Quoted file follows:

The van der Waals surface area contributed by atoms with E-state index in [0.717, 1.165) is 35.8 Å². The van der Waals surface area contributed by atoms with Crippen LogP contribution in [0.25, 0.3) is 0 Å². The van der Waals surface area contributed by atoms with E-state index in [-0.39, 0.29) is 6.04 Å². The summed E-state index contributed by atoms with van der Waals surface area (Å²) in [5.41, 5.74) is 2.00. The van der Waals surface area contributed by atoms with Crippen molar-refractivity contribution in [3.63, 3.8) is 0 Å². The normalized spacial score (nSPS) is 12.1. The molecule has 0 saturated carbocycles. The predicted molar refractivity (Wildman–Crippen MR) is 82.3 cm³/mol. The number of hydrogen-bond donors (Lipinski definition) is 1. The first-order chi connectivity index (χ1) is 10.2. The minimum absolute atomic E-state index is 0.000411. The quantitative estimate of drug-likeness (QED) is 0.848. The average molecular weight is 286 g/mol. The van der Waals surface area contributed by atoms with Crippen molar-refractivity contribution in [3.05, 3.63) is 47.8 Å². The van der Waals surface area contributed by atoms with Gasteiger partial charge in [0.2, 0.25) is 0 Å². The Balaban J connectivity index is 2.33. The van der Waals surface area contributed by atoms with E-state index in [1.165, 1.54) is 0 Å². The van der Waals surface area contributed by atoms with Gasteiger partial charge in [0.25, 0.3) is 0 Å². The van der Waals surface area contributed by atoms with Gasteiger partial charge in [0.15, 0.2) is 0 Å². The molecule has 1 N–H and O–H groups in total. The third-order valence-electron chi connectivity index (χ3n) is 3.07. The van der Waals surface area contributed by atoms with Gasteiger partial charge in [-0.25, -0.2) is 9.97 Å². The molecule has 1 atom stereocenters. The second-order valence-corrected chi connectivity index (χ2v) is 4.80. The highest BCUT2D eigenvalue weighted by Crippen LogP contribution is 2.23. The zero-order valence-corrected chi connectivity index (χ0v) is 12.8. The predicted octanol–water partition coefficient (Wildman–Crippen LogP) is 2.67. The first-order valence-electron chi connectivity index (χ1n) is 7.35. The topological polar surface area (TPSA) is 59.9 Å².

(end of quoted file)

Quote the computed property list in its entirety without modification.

The van der Waals surface area contributed by atoms with E-state index in [0.717, 1.165) is 35.8 Å². The van der Waals surface area contributed by atoms with Crippen LogP contribution in [0.25, 0.3) is 0 Å². The van der Waals surface area contributed by atoms with E-state index in [-0.39, 0.29) is 6.04 Å². The summed E-state index contributed by atoms with van der Waals surface area (Å²) in [5.41, 5.74) is 2.00. The van der Waals surface area contributed by atoms with Crippen molar-refractivity contribution in [3.63, 3.8) is 0 Å². The normalized spacial score (nSPS) is 12.1. The molecule has 0 saturated carbocycles. The predicted molar refractivity (Wildman–Crippen MR) is 82.3 cm³/mol. The number of hydrogen-bond donors (Lipinski definition) is 1. The first-order chi connectivity index (χ1) is 10.2. The minimum absolute atomic E-state index is 0.000411. The quantitative estimate of drug-likeness (QED) is 0.848. The average molecular weight is 286 g/mol. The van der Waals surface area contributed by atoms with Crippen molar-refractivity contribution in [3.05, 3.63) is 47.8 Å². The van der Waals surface area contributed by atoms with Gasteiger partial charge in [0.2, 0.25) is 0 Å². The Balaban J connectivity index is 2.33. The van der Waals surface area contributed by atoms with E-state index in [1.165, 1.54) is 0 Å². The van der Waals surface area contributed by atoms with Gasteiger partial charge in [0.25, 0.3) is 0 Å². The van der Waals surface area contributed by atoms with Gasteiger partial charge in [0.15, 0.2) is 0 Å². The molecule has 1 N–H and O–H groups in total. The third-order valence-electron chi connectivity index (χ3n) is 3.07. The van der Waals surface area contributed by atoms with Gasteiger partial charge in [-0.25, -0.2) is 9.97 Å². The molecule has 1 atom stereocenters. The second-order valence-corrected chi connectivity index (χ2v) is 4.80. The highest BCUT2D eigenvalue weighted by Crippen LogP contribution is 2.23. The zero-order valence-corrected chi connectivity index (χ0v) is 12.8. The predicted octanol–water partition coefficient (Wildman–Crippen LogP) is 2.67. The first-order valence-electron chi connectivity index (χ1n) is 7.35. The topological polar surface area (TPSA) is 59.9 Å².